Robert Lowell’s Culturally Coded Lexis
AbstractIn this paper, I will examine how a vital element of Robert Lowell’s descriptive and narrative structures, i.e., the lexis, promise to unfold the “layers” of the culture that served as context for Life Studies. This involves exploring both the denotations and connotations of his culturally encoded lexis, that is, the external meanings of certain words and phrases before they “enter” the poem and the internal meanings they acquire after entering the poem. This process of “verbal osmosis”, when words absorb meaning from these different contexts, is, what I believe, critic and linguist Winifred Nowottny describes as “give and take between those patterns” (Fowler, 2009: 31). My analysis will focus on the sociolinguistic patina accrued on certain units of Lowell’s poetic lexis, such as names of historical people, events and concepts belonging to American and European spiritual cultures and traditions, as well as brand names from popular material culture of the first half of the twentieth century. The analysis will also dwell on the use of idioms, catch phrases and other verbal clichés which reflect the culture that generated them. They function as verbal “ready-mades” that additionally reinforce Lowell’s well-known anecdotal, colloquial and informal poetic language. The choice of these particular lexical items is significant as they reflect the categorization of the world and the experience of the poetic voice or the “language user” in broader linguistic terms. At the same time, the categorization of the experience reflects the ideational position, the worldview of the language user. In the context of his poetics of immanence and experience, this culturally coded poetic diction is analyzed as another authentic and documented presentation of immanent narrator’s “lived experience”.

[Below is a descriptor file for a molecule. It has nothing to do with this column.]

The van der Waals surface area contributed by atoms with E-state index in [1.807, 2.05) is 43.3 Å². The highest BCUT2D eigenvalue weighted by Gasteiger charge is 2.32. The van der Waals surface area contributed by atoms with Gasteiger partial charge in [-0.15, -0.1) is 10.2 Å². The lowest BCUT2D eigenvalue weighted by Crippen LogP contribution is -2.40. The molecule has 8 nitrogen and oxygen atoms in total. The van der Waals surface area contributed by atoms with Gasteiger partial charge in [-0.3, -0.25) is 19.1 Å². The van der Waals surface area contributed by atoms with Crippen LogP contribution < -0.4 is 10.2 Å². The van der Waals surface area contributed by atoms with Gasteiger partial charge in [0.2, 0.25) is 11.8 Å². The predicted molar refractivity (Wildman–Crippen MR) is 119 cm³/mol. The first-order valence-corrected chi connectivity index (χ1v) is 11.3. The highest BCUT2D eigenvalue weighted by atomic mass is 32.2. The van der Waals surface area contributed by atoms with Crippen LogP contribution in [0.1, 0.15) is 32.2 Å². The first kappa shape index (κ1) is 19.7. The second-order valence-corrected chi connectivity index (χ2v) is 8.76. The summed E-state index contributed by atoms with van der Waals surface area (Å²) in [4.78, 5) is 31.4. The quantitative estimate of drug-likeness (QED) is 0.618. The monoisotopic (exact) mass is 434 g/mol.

R. Fowler, Linguistic Criticism, 2nd ed. Oxford, England: Oxford UP, 2009.
 M. Perloff, “The Return of Robert Lowell”. Rev. of Robert Lowell:Collected Poems, eds. Frank Bidartand David Gewanter. 2 Nov. 2010.[Online]. Available: http://epc.buffalo.edu /authors/perloff /articles/ lowell/.
 F. Bidart, and D.Gewanter, eds., Robert Lowell: Collected Poems. New York, USA: Farrar,Straus and Giroux, 2003.
 M. Perloff, The Radical Artifice: Writing Poetry in the Age of Media. Chicago, USA: University of ChicagoPress, 1991.
 L. Kramer, “Freud and the Skunks: Genre and Language
In Life Studies” in Robert Lowell: Essays on the Poetry, Eds. Steven Gould Axelrod and Helen Deese, Cambridge, England: Cambridge UP, 1986.
 D. Chandler, Semiotics for Beginners.1994 [WWW document]. 18 August 2012. [Online]. Available: http://users.aber.ac.uk/ dgc/Documents/S4B/sem08.html/.
 R. Lowell, Life Studies and For the Union Dead, New York, USA: Farrar, Straus and Giroux, 1964.
 P. Simpson, Stylistics: A Resources Book for Students, London, England: Routledge, 2004.
This work is licensed under a Creative Commons Attribution-NonCommercial 4.0 International License.
Authors who publish with this journal agree to the following terms:
- Authors retain copyright and grant the journal right of first publication with the work simultaneously licensed under a Creative Commons Attribution License that allows others to share the work with an acknowledgement of the work's authorship and initial publication in this journal.
- Authors are able to enter into separate, additional contractual arrangements for the non-exclusive distribution of the journal's published version of the work (e.g., post it to an institutional repository or publish it in a book), with an acknowledgement of its initial publication in this journal.
- Authors are permitted and encouraged to post their work online (e.g., in institutional repositories or on their website) prior to and during the submission process, as it can lead to productive exchanges, as well as earlier and greater citation of published work (See The Effect of Open Access).
Култура/Culture by MI-AN is licensed under a Creative Commons Attribution-NonCommercial 4.0 International License.